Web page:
And speaking, as Mr. Killion did, of a nondiscrimination statement, what (if anything) should we make of Penn’s various declarations of fealty to the principle of nondiscrimination? The last time I looked, here are some of those statements:
Penn adheres to a policy that prohibits discrimination against individuals on the following protected-class bases: race, color, sex (except where sex is a bona fide occupational qualification), sexual orientation, religion, creed, national or ethnic origin, age (except where age is a bona fide occupational qualification), disability (and those associated with persons with disabilities), or status as a special disabled, Vietnam era veteran or other eligible veteran.
Penn is committed to ensuring that all academic programs (except where age or sex are bona fide occupational qualifications), including social and recreational programs, and services are administered without regard to an individual’s protected-class status.
Penn is also committed to ensuring that its personnel and other employment decisions are made without regard to an individual’s protected-class status. [Emphasis added]
The University of Pennsylvania does not discriminate on the basis of race, sex, sexual orientation, gender identity, religion, color, national or ethnic origin, age, disability, or status as a Vietnam Era Veteran or disabled veteran in the administration of educational policies, programs or activities; admissions policies; scholarship and loan awards; athletic, or other University administered programs or employment.
It would be hard to find better statements of fealty to the fundamental principle that individuals should be treated “without regard” to their race, sex, ethnicity, or religion, but inasmuch as Penn is permeated with preference policies it would be equally hard to find evidence that Penn actually practices the non-discrimination that it preaches.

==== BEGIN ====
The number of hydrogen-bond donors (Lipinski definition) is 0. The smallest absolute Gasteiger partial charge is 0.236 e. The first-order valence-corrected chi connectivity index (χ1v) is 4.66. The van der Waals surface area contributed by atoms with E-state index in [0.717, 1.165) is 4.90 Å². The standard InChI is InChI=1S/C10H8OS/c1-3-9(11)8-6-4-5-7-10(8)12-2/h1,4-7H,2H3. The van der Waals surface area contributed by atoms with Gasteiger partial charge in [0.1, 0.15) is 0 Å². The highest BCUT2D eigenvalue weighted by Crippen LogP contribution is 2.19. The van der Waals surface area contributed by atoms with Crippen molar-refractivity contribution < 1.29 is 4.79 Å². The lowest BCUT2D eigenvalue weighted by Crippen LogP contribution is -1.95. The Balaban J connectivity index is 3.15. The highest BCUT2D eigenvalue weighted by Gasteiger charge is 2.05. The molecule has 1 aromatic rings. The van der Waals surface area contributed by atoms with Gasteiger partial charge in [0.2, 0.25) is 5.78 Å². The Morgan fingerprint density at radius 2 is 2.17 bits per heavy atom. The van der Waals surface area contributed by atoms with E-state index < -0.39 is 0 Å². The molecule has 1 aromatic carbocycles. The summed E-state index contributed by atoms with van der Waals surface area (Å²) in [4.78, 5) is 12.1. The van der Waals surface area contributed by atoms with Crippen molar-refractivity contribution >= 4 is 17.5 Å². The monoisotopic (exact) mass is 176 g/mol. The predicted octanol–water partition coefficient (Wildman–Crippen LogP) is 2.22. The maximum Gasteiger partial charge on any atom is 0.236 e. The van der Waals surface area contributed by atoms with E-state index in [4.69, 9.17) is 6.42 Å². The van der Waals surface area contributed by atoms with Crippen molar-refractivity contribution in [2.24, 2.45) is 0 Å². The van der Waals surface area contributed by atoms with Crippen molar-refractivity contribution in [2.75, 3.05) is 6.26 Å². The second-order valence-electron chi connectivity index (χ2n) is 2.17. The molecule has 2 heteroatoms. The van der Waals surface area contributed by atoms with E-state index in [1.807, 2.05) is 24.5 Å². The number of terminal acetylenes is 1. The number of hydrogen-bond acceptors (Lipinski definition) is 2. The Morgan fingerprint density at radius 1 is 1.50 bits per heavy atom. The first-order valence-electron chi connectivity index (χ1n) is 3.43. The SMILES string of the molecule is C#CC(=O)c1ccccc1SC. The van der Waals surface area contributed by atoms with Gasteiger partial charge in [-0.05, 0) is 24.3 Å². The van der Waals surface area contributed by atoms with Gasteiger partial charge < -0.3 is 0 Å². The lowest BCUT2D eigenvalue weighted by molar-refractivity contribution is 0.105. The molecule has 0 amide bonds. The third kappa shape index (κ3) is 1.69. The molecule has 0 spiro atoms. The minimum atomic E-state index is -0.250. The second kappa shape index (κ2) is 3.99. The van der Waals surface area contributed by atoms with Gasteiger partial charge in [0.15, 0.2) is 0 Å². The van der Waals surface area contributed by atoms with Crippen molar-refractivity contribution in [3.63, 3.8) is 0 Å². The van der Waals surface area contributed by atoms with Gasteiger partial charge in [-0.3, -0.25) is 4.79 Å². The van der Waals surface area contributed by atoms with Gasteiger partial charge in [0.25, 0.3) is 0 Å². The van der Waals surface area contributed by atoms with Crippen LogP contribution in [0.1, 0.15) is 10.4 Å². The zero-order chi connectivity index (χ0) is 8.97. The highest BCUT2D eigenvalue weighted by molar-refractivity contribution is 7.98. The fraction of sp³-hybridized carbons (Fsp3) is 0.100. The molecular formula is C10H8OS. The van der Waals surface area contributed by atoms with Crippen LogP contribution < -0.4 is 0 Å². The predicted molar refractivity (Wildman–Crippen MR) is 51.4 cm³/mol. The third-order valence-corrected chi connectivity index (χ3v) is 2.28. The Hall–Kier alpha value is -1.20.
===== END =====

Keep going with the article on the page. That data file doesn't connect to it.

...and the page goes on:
Not only does Penn ignore its stated non-discrimination principle in practice, but it proudly announces that it does so. Thus there were two separate Penn briefs supporting the University of Michigan’s use of race in admissions, and Penn itself, as Lee Stetson, the director of admissions, told the Philadelphia Inquirer in 1998, practices race conscious admissions. “We continue to be committed to affirmative action in admissions,” he said, “what we prefer to call being conscious of the background the student comes from.”
It is impossible, of course, to practice race-conscious admissions while remaining faithful to the official policy that requires all university decisions to be made “without regard” to race. The same impossibility would apply with regard to sex and sexual orientation, would it not?
Apparently activist gays, like other aggrieved minority groups, want to be treated “without regard” to what makes them aggrieved … except when they don’t. Indeed, there is so much confusion over the concepts of equality and discrimination that it is not clear where confusion stops and hypocrisy begins. For example, regarding the controversy over whether the Dept. of Defense should be barred from interviewing law school applicants on campuses because of its “Don’t Ask, Don’t Tell” policy, I asked:”Does Yale Favor Equal Opportunity Only For Gays?”
The question was prompted by Yale Law School’s non-discrimination policy, which states:
Yale Law School is committed to a policy against discrimination based upon age, color, handicap or disability, ethnic or national origin, race, religion, religious creed, gender (including discrimination taking the form of sexual harassment), marital, parental or veteran status, sexual orientation, or the prejudice of clients. All employers using the school’s placement services are required to abide by this policy.
All employers? Hardly, for if Yale (and Harvard, which has a similar policy, as do other elite law schools that objected to Defense Dept. recruiting) excluded “all employers” who discriminate in hiring, it would have to exclude all law firms, corporations, universities, and other organizations who give preferential treatment to some applicants, and hence impose a burden on others, because of their race and ethnicity. Yale et al. manifestly do not do that.